Dear Nature Compadres,
Well, here we are! Waltzing through the rest of the summer without our Barbara, who is taking a posting sabbatical. We’ll dearly miss her river stories, insights & information tidbits. Upon her return, she’ll will delight us with her posts again. In the meantime my bi-monthly river observations will float your way.
I was watching three shapes moseying along the tule edge. I had no problem identifying 2 of the trio as a MALLARD couple, but the third one had different shape and movement. When I tried to get better view of it through my monocular, I couldn’t find it: the rascal had disappeared! Assuming that it must be hiding in the tule, I kept scanning the vegetation. Finally I decided to write the bird off as a mystery appearance, walked on and found myself starring at a migratory COMMON GOLDENEYE, preening herself on a log. Her sight surprised me, because this duck diver was out of sync with her river timing. She is supposed to arrive in the fall and leave in the spring. True, 3 summers ago we had an injured female COMMON GOLDENEYE, who spent the summer with us. I figured that she had been well enough to migrate up north with the others since I hadn’t seen her in a year. It’s so frustrating to not be inter-species lingual! I wanted to ask her, if she was our river COMMON GOLDENEYE or a very early fall arrival. And if she was our river Mam’selle, where had she been hanging out?
I was walking towards the migratory RED-throated LOON, who was dragging itself ashore while keeping a watchful eye on me. I stopped to let it find its comfy spot, because the migratory bird was ready for its usual early morning siesta on the sand. The foraging CROW didn’t appreciate being so close to a long, pointed beak and flew off. I was honored to be regarded as non threatening, because after settling into the perfect position, the eyelids slowly closed, the body melted into relaxation as the dawning sun spread her magic. The RED-throated LOONS are a common sight during the winter and this spring/summer they have become an unusual regular appearance on our river. And yes, a peaceful joy descended on me as the 2 of us rested in each other presence.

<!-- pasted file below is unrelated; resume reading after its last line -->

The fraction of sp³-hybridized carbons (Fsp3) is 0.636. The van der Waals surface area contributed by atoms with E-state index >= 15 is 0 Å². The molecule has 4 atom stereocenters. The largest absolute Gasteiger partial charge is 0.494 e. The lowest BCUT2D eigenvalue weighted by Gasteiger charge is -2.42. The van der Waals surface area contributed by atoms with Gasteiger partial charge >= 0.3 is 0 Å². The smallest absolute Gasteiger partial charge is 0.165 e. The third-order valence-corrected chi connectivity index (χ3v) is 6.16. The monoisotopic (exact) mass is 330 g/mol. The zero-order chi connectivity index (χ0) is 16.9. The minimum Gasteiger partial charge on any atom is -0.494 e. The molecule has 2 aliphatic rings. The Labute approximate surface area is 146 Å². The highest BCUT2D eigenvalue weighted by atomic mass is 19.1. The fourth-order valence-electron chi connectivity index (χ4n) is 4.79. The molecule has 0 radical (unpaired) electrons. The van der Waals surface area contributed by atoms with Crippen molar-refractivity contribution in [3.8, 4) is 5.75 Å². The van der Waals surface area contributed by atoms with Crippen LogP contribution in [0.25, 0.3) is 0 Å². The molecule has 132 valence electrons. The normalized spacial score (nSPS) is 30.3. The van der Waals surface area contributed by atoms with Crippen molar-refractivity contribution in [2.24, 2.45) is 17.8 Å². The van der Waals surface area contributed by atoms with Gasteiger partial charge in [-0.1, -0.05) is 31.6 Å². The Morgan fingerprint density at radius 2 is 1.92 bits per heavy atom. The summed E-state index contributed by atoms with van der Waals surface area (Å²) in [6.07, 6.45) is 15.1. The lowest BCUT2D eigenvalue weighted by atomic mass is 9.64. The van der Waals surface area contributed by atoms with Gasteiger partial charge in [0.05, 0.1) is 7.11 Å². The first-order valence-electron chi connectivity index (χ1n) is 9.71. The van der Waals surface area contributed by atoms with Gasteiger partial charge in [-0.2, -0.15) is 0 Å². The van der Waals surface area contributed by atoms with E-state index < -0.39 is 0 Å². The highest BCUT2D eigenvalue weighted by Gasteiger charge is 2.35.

When I saw all the SWALLOW activity by Laure St. bridge, I gathered that the fledglings were practicing flying, landing and screeching for the parents to feed them. This is the normal behavior for this time of year. But then I noticed that the flight pattern was really close over a mud patch at the lower bank. Taking a closer look, I was dumbfounded to see that adult CLIFF SWALLOWS were picking up mud and dashing off towards the Riverside Ave. bridge. What were they doing, racing around with nesting material in their beaks? Did somebody forget to tell them that this not the time for nest building, but getting ready for their migratory departure? After-all the bridge ledges and phone wires are occupied with SWALLOW offsprings, preparing for their first long migratory journey.
Upriver 2 CASPIAN TERNS were walking around amongst a big group of gulls, dodging the mischievous teenage gulls, when fireworks detonated on the levee, causing the river birds to explode in every direction into the air. They flew off as far and as fast as possible, ending my bird watching morning! I waited a while to see if they come back, but then the silence and the bird empty scenery made me misty and I left, feeling sorry for the birds that have to pay the price for people’s amusement. I am keeping my fingers crossed that the fireworks turn out be all duds, which would a great treat for all critters. Sending you all peaceful Nature wishes, jane